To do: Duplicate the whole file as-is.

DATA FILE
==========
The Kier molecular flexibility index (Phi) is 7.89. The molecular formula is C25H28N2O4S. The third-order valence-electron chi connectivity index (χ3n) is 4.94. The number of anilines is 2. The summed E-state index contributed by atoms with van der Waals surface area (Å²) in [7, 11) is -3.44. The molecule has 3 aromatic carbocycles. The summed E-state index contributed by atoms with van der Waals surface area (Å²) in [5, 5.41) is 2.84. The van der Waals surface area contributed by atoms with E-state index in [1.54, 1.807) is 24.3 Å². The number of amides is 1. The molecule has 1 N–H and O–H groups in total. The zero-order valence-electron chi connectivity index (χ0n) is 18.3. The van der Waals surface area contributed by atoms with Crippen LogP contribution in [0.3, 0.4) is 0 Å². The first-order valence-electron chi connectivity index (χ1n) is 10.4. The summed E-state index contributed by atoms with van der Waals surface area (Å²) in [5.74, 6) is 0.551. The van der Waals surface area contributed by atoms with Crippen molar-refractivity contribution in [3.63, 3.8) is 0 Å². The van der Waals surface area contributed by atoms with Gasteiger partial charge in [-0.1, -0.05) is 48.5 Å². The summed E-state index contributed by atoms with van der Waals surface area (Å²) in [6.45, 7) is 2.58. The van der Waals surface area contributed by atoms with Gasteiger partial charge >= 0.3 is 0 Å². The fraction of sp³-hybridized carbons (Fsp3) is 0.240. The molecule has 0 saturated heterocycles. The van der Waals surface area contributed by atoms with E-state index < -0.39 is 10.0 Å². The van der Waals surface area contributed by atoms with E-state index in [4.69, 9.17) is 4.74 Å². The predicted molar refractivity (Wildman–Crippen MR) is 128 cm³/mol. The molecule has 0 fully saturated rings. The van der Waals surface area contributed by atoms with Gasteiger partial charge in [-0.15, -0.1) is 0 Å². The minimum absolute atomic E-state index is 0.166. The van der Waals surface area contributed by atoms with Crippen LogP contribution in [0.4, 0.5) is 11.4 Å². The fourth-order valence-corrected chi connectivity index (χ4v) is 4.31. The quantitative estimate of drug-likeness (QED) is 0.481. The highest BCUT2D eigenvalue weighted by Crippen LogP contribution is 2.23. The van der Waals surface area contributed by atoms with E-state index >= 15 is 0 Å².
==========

The Kier molecular flexibility index (Phi) is 7.89. The molecular formula is C25H28N2O4S. The third-order valence-electron chi connectivity index (χ3n) is 4.94. The number of anilines is 2. The summed E-state index contributed by atoms with van der Waals surface area (Å²) in [7, 11) is -3.44. The molecule has 3 aromatic carbocycles. The summed E-state index contributed by atoms with van der Waals surface area (Å²) in [5, 5.41) is 2.84. The van der Waals surface area contributed by atoms with E-state index in [1.54, 1.807) is 24.3 Å². The number of amides is 1. The molecule has 1 N–H and O–H groups in total. The zero-order valence-electron chi connectivity index (χ0n) is 18.3. The van der Waals surface area contributed by atoms with Crippen LogP contribution in [0.3, 0.4) is 0 Å². The first-order valence-electron chi connectivity index (χ1n) is 10.4. The summed E-state index contributed by atoms with van der Waals surface area (Å²) in [5.74, 6) is 0.551. The van der Waals surface area contributed by atoms with Crippen molar-refractivity contribution in [3.63, 3.8) is 0 Å². The van der Waals surface area contributed by atoms with Gasteiger partial charge in [-0.1, -0.05) is 48.5 Å². The summed E-state index contributed by atoms with van der Waals surface area (Å²) in [6.45, 7) is 2.58. The van der Waals surface area contributed by atoms with Gasteiger partial charge >= 0.3 is 0 Å². The fraction of sp³-hybridized carbons (Fsp3) is 0.240. The molecule has 0 saturated heterocycles. The van der Waals surface area contributed by atoms with E-state index < -0.39 is 10.0 Å². The van der Waals surface area contributed by atoms with E-state index in [4.69, 9.17) is 4.74 Å². The predicted molar refractivity (Wildman–Crippen MR) is 128 cm³/mol. The molecule has 0 fully saturated rings. The van der Waals surface area contributed by atoms with Gasteiger partial charge in [-0.15, -0.1) is 0 Å². The minimum absolute atomic E-state index is 0.166. The van der Waals surface area contributed by atoms with Crippen LogP contribution in [0.4, 0.5) is 11.4 Å². The fourth-order valence-corrected chi connectivity index (χ4v) is 4.31. The quantitative estimate of drug-likeness (QED) is 0.481. The highest BCUT2D eigenvalue weighted by Crippen LogP contribution is 2.23. The van der Waals surface area contributed by atoms with E-state index >= 15 is 0 Å².